You have osteoporosis, and now the doctor is warning you of potential hearing loss, but what’s the connection? After all, osteoporosis is a condition of the bones. It is hard to connect the dots there, but studies have found that people with osteoporosis do indeed have an increased risk of sudden conductive hearing loss.
What Is Osteoporosis?
Osteoporosis is a condition that causes the bones to thin and become brittle. The bones in your body are constantly renewing themselves. As new bone appears, the old bone is broken down. This is a process that occurs fairly quickly during one’s youth, but bone mass starts to thin as you get older. In other words, bone breaks down faster than new bone appears.
When you’re young, your body maintains a “bank” of bone tissue, like it’s saving for retirement. People with osteoporosis have a low supply in their bank, so as bone mass naturally thins, there is nothing to draw on to make up the difference.
Why does this happen, though? Bone regeneration is a very complex process, so there are many factors at play. Gender, for example, seems to be a component as women develop osteoporosis more than men. Follow-up studies, though, show that people with osteoporosis have a similar risk of developing hearing loss regardless of gender (it’s just that more women develop osteoporosis). Diet is another prevalent issue since bone requires calcium. People who are calcium deficient in life will have less bone mass.
How Does Osteoporosis Lead to Hearing Loss?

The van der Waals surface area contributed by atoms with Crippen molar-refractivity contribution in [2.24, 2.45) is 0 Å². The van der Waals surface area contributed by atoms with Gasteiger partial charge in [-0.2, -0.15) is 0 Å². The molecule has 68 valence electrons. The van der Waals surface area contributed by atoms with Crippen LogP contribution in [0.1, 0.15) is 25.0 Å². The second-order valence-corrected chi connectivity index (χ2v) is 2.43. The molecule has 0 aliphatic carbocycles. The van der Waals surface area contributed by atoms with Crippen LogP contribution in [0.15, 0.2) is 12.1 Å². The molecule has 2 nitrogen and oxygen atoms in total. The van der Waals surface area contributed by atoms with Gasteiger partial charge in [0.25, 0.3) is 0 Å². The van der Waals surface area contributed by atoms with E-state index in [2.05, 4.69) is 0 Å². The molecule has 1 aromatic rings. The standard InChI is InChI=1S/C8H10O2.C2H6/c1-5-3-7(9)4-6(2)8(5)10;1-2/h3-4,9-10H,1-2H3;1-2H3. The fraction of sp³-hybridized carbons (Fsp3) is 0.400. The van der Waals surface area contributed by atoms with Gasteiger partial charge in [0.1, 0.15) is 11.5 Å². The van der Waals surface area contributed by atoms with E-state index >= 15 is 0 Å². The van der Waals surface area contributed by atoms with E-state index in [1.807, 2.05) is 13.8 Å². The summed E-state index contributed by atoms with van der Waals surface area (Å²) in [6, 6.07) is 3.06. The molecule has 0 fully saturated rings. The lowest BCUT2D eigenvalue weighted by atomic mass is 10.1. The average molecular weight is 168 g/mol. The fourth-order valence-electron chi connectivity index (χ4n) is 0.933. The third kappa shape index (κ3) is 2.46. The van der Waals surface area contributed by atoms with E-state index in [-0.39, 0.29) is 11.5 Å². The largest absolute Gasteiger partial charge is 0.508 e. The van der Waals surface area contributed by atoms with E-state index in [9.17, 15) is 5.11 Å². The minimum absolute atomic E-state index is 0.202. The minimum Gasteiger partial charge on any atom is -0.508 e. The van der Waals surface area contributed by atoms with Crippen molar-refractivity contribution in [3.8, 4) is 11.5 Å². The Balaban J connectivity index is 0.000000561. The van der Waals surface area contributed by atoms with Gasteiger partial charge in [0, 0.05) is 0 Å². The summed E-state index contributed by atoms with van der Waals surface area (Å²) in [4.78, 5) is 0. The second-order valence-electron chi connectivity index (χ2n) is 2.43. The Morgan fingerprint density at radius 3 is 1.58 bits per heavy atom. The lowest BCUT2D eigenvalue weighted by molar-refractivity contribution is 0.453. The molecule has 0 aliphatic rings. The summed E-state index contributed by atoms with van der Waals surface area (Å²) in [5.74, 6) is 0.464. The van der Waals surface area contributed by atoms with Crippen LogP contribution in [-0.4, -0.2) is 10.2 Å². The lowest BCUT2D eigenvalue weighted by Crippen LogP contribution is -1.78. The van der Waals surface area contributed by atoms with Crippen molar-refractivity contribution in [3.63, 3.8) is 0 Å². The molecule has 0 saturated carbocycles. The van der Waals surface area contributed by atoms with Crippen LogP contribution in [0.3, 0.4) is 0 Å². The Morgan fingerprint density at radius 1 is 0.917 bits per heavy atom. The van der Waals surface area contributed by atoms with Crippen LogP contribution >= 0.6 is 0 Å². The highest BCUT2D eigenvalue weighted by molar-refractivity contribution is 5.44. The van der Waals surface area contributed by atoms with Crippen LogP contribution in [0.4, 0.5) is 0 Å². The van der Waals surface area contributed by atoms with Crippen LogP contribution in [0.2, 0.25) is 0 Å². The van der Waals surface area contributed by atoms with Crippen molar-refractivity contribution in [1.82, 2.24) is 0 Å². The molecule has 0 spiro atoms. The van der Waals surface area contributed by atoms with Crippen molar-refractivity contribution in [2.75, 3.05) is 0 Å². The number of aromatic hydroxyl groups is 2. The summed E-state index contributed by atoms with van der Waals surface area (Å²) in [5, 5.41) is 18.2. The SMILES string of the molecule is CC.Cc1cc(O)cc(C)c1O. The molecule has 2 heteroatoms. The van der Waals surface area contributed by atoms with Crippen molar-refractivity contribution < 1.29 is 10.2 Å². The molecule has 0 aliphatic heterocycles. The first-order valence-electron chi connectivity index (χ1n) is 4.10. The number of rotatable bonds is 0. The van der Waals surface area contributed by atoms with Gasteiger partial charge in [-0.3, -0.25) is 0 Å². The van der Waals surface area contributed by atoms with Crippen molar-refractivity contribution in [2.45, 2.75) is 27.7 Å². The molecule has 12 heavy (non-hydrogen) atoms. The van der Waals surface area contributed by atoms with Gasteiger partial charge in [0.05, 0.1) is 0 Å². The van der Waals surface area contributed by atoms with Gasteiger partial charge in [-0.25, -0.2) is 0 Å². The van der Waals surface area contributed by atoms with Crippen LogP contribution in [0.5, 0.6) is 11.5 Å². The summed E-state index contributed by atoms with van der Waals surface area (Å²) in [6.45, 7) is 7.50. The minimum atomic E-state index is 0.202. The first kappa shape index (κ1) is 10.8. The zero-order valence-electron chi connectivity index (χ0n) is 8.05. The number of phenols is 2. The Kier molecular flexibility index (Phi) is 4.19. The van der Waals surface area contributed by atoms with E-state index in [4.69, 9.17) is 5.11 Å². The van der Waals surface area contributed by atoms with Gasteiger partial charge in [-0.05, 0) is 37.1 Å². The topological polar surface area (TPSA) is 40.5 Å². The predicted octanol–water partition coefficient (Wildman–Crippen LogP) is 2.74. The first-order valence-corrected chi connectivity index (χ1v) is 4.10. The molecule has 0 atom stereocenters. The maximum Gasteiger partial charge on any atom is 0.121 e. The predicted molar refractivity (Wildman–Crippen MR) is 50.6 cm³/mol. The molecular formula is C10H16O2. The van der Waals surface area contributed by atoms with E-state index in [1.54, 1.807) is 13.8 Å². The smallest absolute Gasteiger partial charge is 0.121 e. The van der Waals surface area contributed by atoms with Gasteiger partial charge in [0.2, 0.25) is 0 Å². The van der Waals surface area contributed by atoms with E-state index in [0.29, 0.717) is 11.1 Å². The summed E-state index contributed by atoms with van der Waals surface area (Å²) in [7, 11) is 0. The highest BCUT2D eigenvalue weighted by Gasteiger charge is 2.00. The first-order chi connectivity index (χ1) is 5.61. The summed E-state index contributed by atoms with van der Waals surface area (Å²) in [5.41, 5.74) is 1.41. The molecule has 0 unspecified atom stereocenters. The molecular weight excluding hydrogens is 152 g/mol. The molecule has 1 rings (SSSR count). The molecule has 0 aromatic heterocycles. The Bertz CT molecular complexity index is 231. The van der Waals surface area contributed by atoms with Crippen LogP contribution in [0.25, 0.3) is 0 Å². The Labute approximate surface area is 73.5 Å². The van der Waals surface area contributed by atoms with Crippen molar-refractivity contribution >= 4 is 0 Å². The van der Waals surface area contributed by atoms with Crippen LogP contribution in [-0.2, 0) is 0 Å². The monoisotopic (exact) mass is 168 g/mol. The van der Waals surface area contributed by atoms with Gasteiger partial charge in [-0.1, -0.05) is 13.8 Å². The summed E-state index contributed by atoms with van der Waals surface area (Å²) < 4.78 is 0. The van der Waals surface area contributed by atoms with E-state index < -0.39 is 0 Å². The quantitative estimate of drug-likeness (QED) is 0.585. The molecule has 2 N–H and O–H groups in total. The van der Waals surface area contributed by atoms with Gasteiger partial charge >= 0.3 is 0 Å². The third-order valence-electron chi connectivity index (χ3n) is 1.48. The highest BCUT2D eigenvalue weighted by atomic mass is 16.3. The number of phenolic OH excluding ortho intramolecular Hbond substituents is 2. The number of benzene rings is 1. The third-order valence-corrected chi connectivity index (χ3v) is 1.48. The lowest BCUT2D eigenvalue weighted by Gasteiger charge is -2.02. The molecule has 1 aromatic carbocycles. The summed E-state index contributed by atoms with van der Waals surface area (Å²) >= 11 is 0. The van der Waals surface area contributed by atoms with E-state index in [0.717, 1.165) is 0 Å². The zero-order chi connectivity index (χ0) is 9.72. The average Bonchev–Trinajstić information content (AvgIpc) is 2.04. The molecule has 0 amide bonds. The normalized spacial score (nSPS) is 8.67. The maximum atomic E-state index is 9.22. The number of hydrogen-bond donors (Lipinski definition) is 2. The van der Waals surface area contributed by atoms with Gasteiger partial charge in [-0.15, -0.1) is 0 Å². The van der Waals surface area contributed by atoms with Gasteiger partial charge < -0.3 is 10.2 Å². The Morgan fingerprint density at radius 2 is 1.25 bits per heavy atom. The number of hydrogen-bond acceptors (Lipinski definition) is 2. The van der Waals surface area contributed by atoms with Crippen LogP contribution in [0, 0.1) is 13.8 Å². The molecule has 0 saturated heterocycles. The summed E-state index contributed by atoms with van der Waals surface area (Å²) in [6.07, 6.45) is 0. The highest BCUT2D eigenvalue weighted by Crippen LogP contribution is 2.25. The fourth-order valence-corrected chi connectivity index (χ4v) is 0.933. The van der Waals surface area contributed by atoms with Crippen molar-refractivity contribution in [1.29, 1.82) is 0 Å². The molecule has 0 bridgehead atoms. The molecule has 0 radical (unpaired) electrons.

A study published in the Journal of Clinical Endocrinology & Metabolism did find that people with osteoporosis had as much as a 76 percent higher risk of spontaneous hearing loss. A follow-up study in Korea indicated around a 40 percent increase in sudden sensory neural hearing loss (SSNHL). The reason is quite simple. There are three little bones in the middle ear that enable hearing. One of those bones is the smallest in the human body. If those bones begin to dematerialize – or become brittle – one or more may break apart.
Is There a Cure?
You have two options:
- Treat the osteoporosis as soon as possible – anti-osteoporosis therapies will reduce the risk of bone demineralization.
- It is possible to replace the bones with titanium prosthetics.
About 50 percent of those who have sudden-onset hearing loss will regain their hearing spontaneously, or at least some of it, as the bones regenerate. It is essential to get medical help as soon as your hearing fails, though. The other obvious solution if your hearing doesn’t come back naturally is hearing aids. Hearing aids can help.